Innovative solutions to energy and climate challenges
Our Climate Action Plan includes achieving net-zero greenhouse gas emissions by 2030. Plus, our commitment to solar energy is measurable: up to 10% of our annual purchased electrical usage is powered by the sun, while ASEC’s rooftop array supplies 50% of building demand. Our innovative approach to laundry means Clark conserves energy ― and students save time.
Clark University released its Climate Action Plan in 2009, detailing mitigation strategies for the University to reduce its greenhouse gas toward two goals: an interim goal of reduced emissions 20% below 2005 levels by 2015 and climate neutrality (net zero greenhouse gas emissions) by the year 2030. Clark signed the American College and University Presidents Climate Commitment in June 2007.
On June 5, 2017 President David Angel signed “We Are Still In“, an open letter to the world community in support of the Paris Accord and pledging that Clark University will keep its Climate Action Plan promise to reduce emissions and fight climate change.
The We Are Still In initiative has grown to include thousands of members and remains a force for positive change in spite of the federal administration’s withdrawal from the Paris Accord. The full story is here.
As of the calendar reporting year 2020, Clark University again maintains the interim goal of a 20 percent reduction over 2005 emissions levels by 2015, as it has since 2009. The ultimate goal of net zero emissions by 2030 is very ambitious, but every year’s efforts bring us closer!
Greenhouse gas emissions in 2020 were 10,752 tons of carbon dioxide equivalents. This represents a 22% decrease over 2019, however it is almost entirely due to restricted activity on campus during the COVID-19 pandemic response. Details are in the Updates below.
Complete 2019 Update
Complete 2018 Update
Complete 2017 Update
Complete 2016 Update
Complete 2015 Update
Complete 2014 Update
Complete 2013 Update
Complete 2012 Update
Complete 2011 Update
Complete 2010 Update
Clark is actively supporting and benefiting from a local solar energy farm operated by Solar Flair Energy. Through a state and federally supported program to encourage the development of renewable energy production facilities, called Alternative Net Metering, Clark was able to secure a 20-year financial arrangement with this local, independent innovator. Alternative Net Metering operates through a system of utility credits: Clark’s electrical bills from National Grid receive a discount adjusted for solar energy farm production. Indirectly, Clark is powered by the sun — up to 10% of our annual purchased electrical usage! Real-time analytics from the farms are here and here.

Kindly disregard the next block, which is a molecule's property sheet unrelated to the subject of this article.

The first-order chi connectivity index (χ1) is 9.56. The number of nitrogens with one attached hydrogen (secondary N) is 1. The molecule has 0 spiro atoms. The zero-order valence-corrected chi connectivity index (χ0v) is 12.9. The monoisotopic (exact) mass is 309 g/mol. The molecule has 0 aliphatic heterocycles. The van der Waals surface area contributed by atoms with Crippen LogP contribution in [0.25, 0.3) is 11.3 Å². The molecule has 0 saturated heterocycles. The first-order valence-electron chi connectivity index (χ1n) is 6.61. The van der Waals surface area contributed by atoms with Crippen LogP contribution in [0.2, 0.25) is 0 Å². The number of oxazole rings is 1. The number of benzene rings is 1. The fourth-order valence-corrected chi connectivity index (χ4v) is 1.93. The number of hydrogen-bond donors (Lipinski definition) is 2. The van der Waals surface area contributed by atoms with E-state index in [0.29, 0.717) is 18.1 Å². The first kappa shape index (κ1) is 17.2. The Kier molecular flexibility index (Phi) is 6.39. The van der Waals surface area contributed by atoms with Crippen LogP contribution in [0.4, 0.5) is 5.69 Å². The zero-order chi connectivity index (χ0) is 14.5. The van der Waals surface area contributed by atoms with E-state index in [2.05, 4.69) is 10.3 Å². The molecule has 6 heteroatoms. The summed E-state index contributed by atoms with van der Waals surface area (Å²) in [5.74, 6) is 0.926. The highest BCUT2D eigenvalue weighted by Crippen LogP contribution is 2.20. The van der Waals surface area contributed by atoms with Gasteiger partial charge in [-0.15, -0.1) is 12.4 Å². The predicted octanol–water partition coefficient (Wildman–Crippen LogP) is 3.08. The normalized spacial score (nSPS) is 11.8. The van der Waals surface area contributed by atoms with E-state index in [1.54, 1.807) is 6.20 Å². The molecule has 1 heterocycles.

New washers and dryers were installed in the halls in 2016; not only are they energy-efficient, but dryers can be programmed in increments and at different temperatures, an improvement on the old one-size-fits all. A real-time app lets you know when the laundry machines are available, and even know when your clothes are done so you can be proactive in getting your laundry done. Plus, the new Energy Star washing machines are engineered to use 21% less water.
Ground-breaking in its time, Clark’s old cogeneration engine cranked faithfully away underneath Jonas Clark Hall from 1982-2012, producing electricity for central campus and capturing the waste heat from electrical generation in a complex water loop that provides thermal energy — heat — to many campus buildings. In 2010, the co-gen switched from oil to natural gas, greatly reducing greenhouse gas emissions and improving the engine’s efficiency a little, but still not to modern standards. An incentive program allowed Clark to upgrade the old co-gen to a larger and much more efficient 2.0 MW engine which went into full operation January 2013. The new co-gen is making a difference; operating with efficiencies 50% greater than before and reducing particulate matter; GHG emissions are also reduced due to more efficient fuel use. As of 2019, all of the connected distribution systems (underground steam and water pipes) have been replaced to further improve co-gen fuel and operational efficiency.